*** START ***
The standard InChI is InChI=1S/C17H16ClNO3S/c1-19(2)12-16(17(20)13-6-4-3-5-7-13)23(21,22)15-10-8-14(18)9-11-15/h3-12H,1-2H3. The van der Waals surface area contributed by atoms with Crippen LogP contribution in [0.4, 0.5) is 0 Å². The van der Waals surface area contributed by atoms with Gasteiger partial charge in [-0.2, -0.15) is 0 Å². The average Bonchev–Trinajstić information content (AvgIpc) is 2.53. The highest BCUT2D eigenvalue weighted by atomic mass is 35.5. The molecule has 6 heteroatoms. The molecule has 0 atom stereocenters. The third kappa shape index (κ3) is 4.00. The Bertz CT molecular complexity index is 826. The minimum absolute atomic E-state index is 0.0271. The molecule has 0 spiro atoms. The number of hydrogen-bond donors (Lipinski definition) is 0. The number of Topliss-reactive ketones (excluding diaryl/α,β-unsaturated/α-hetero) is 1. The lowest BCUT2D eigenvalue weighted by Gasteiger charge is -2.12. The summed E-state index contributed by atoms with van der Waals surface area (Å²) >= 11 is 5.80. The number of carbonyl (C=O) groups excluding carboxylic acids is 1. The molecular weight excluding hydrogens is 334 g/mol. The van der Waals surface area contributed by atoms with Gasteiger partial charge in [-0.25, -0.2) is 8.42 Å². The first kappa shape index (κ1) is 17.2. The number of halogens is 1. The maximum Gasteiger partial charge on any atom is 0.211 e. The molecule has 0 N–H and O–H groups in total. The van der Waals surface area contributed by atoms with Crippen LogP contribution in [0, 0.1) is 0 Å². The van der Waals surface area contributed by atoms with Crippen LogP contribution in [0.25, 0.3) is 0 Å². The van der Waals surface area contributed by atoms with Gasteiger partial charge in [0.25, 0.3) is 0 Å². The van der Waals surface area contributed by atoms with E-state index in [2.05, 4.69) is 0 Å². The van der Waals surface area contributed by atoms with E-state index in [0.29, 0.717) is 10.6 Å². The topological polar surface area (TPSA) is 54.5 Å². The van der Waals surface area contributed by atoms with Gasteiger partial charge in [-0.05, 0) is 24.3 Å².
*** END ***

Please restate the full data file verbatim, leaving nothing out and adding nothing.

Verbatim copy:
The standard InChI is InChI=1S/C17H16ClNO3S/c1-19(2)12-16(17(20)13-6-4-3-5-7-13)23(21,22)15-10-8-14(18)9-11-15/h3-12H,1-2H3. The van der Waals surface area contributed by atoms with Crippen LogP contribution in [0.4, 0.5) is 0 Å². The van der Waals surface area contributed by atoms with Gasteiger partial charge in [-0.2, -0.15) is 0 Å². The average Bonchev–Trinajstić information content (AvgIpc) is 2.53. The highest BCUT2D eigenvalue weighted by atomic mass is 35.5. The molecule has 6 heteroatoms. The molecule has 0 atom stereocenters. The third kappa shape index (κ3) is 4.00. The Bertz CT molecular complexity index is 826. The minimum absolute atomic E-state index is 0.0271. The molecule has 0 spiro atoms. The number of hydrogen-bond donors (Lipinski definition) is 0. The number of Topliss-reactive ketones (excluding diaryl/α,β-unsaturated/α-hetero) is 1. The lowest BCUT2D eigenvalue weighted by Gasteiger charge is -2.12. The summed E-state index contributed by atoms with van der Waals surface area (Å²) >= 11 is 5.80. The number of carbonyl (C=O) groups excluding carboxylic acids is 1. The molecular weight excluding hydrogens is 334 g/mol. The van der Waals surface area contributed by atoms with Gasteiger partial charge in [-0.25, -0.2) is 8.42 Å². The first kappa shape index (κ1) is 17.2. The number of halogens is 1. The maximum Gasteiger partial charge on any atom is 0.211 e. The molecule has 0 N–H and O–H groups in total. The van der Waals surface area contributed by atoms with Crippen LogP contribution in [0, 0.1) is 0 Å². The van der Waals surface area contributed by atoms with Crippen LogP contribution in [0.25, 0.3) is 0 Å². The van der Waals surface area contributed by atoms with Gasteiger partial charge in [0.25, 0.3) is 0 Å². The van der Waals surface area contributed by atoms with E-state index in [2.05, 4.69) is 0 Å². The van der Waals surface area contributed by atoms with E-state index in [0.29, 0.717) is 10.6 Å². The topological polar surface area (TPSA) is 54.5 Å². The van der Waals surface area contributed by atoms with Gasteiger partial charge in [-0.05, 0) is 24.3 Å².